A Great Reunion

We often hear from folks that we should honour and respect those who went before us in educational technology and thinking.  How many times have you heard the statement that we “stand on the shoulders of giants”?

I think that one of my to-dos should be to create a list of those who have helped influence and shape my thinking.  I honestly know that it would be a huge list; I’ve learned so much from so many.

It nearly knocked me off my chair when I received an email from Roger Wagner recently.  I had the honour of meeting Roger at an NECC Conference years ago although I’m sure that I was just a blur of people.  You may not know who he is but, if you do anything with technology in your classroom, your approach most assuredly has his influence all over it.

In my first year on the OSAPAC Committee, I had a friend give me a demonstration of Hyperstudio on his Macintosh computer.  At the time, I was a typical Windows snob and didn’t pay much attention after I got the answer “No” when I asked “Does it run under Windows?”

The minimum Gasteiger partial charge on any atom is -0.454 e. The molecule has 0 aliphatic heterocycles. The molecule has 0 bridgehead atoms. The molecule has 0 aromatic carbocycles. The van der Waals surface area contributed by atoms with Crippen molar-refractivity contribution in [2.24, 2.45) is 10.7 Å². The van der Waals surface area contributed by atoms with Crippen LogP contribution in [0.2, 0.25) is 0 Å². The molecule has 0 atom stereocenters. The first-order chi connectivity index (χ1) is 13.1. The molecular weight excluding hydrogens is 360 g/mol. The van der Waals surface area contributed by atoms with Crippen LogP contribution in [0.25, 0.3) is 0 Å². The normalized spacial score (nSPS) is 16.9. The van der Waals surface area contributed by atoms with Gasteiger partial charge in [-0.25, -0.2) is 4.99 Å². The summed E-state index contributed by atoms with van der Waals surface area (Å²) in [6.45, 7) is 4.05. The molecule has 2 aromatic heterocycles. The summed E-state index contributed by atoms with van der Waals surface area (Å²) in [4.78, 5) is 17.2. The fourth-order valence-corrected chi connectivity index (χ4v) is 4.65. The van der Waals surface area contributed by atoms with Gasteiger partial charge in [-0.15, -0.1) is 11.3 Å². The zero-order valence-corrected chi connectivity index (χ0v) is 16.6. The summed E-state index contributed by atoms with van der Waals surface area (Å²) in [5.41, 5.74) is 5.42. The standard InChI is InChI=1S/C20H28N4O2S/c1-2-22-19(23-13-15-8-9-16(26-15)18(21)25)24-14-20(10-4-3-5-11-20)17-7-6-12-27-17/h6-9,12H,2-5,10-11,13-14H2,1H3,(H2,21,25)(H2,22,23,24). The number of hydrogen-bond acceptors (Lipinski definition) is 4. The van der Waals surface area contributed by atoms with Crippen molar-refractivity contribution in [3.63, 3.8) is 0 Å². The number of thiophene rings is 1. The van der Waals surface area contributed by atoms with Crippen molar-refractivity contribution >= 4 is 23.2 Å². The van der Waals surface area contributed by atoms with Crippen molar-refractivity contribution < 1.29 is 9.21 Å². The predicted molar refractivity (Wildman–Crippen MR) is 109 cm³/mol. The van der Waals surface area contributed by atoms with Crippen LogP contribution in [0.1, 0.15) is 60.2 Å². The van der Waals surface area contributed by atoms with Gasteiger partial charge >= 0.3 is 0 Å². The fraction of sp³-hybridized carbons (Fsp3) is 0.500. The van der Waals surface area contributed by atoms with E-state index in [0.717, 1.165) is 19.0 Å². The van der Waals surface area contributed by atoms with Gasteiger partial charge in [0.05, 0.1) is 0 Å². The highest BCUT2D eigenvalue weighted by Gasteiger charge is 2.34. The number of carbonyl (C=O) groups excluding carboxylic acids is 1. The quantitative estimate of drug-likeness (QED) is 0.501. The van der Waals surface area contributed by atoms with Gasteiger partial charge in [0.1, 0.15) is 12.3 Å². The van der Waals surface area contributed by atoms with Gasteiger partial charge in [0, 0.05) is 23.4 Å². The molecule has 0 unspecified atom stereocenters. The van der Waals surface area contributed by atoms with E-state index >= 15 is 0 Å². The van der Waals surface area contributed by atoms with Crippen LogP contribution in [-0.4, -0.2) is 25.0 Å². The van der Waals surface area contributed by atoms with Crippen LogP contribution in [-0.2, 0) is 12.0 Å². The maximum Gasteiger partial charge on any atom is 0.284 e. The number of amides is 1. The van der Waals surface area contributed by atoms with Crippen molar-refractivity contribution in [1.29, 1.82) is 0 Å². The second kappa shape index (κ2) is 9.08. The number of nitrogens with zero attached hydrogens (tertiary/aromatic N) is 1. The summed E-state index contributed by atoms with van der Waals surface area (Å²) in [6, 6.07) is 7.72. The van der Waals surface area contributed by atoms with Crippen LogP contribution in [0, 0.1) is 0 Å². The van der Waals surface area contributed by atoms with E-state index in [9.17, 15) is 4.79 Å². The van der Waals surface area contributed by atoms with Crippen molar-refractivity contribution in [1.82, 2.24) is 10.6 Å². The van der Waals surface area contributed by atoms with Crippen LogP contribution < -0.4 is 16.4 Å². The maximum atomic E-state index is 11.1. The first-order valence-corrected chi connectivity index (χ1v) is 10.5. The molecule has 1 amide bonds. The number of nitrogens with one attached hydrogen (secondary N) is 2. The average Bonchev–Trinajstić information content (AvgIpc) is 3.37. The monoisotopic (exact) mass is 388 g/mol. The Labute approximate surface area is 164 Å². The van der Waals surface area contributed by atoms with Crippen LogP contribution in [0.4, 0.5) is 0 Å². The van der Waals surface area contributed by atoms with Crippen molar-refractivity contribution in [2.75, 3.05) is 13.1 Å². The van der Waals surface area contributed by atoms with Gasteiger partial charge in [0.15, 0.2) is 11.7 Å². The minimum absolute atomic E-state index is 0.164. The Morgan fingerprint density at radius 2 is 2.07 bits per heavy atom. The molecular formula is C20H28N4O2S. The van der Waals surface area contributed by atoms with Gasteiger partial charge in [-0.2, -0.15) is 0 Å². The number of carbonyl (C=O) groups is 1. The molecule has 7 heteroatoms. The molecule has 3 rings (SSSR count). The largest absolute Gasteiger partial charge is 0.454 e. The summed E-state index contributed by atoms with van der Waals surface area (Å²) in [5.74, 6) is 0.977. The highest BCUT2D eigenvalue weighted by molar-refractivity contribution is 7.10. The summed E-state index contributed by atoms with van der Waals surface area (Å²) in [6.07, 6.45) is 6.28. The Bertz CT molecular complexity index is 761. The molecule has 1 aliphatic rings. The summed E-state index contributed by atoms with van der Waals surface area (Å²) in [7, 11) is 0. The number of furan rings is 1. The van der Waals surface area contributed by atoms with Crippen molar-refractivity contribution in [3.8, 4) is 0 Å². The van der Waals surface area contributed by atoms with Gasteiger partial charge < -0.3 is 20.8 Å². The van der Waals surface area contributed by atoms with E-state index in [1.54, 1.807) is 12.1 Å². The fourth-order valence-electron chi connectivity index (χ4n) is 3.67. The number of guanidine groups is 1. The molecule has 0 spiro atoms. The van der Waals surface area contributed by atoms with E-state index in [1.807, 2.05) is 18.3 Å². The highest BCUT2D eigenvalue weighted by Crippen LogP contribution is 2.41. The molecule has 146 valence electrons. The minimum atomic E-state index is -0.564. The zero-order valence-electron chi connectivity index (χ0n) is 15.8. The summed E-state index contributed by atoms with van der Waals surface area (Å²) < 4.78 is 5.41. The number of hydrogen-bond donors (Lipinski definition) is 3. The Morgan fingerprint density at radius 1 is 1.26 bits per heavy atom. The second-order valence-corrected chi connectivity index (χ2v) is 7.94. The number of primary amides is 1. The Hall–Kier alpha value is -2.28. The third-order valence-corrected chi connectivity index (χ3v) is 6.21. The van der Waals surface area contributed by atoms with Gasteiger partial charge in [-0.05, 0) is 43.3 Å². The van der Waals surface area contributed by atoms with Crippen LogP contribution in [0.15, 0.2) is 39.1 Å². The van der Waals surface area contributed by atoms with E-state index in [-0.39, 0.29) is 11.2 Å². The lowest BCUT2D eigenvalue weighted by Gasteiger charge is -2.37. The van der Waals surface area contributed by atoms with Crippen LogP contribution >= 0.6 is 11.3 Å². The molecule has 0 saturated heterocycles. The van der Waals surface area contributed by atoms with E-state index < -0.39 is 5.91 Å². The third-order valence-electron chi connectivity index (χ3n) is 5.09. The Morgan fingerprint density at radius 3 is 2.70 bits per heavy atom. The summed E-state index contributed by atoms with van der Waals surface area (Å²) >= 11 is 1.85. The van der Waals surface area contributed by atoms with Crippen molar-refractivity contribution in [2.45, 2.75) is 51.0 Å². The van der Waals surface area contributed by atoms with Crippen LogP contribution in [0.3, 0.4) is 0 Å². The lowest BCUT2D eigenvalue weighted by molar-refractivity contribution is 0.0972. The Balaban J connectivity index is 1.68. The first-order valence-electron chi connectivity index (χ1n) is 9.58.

Something must have stuck because soon after, Hyperstudio was released for Windows and I became an instant fan.  Here was an incredibly powerful multi-media authoring tool that even the youngest of students could use.  We put out a call, evaluated, and ended up licensing the product for the province.  If memory serves me correctly, it was version 3.12.  I have no idea why that number sticks in my mind or if it even is correct but that’s my story and I’m sticking to it.

Hyperstudio did everything that you could expect in the classroom.  It was a whiteboard space; it was a creation space; you could manipulate and organize objects on the screen; you could program those objects to do things; you could incorporate audio, movies, voice; you could go full screen and present using Hyperstudio.  I distinctly remember people coming up after presentations I’d done wanting to know what Powerpoint template I was using.  Hah!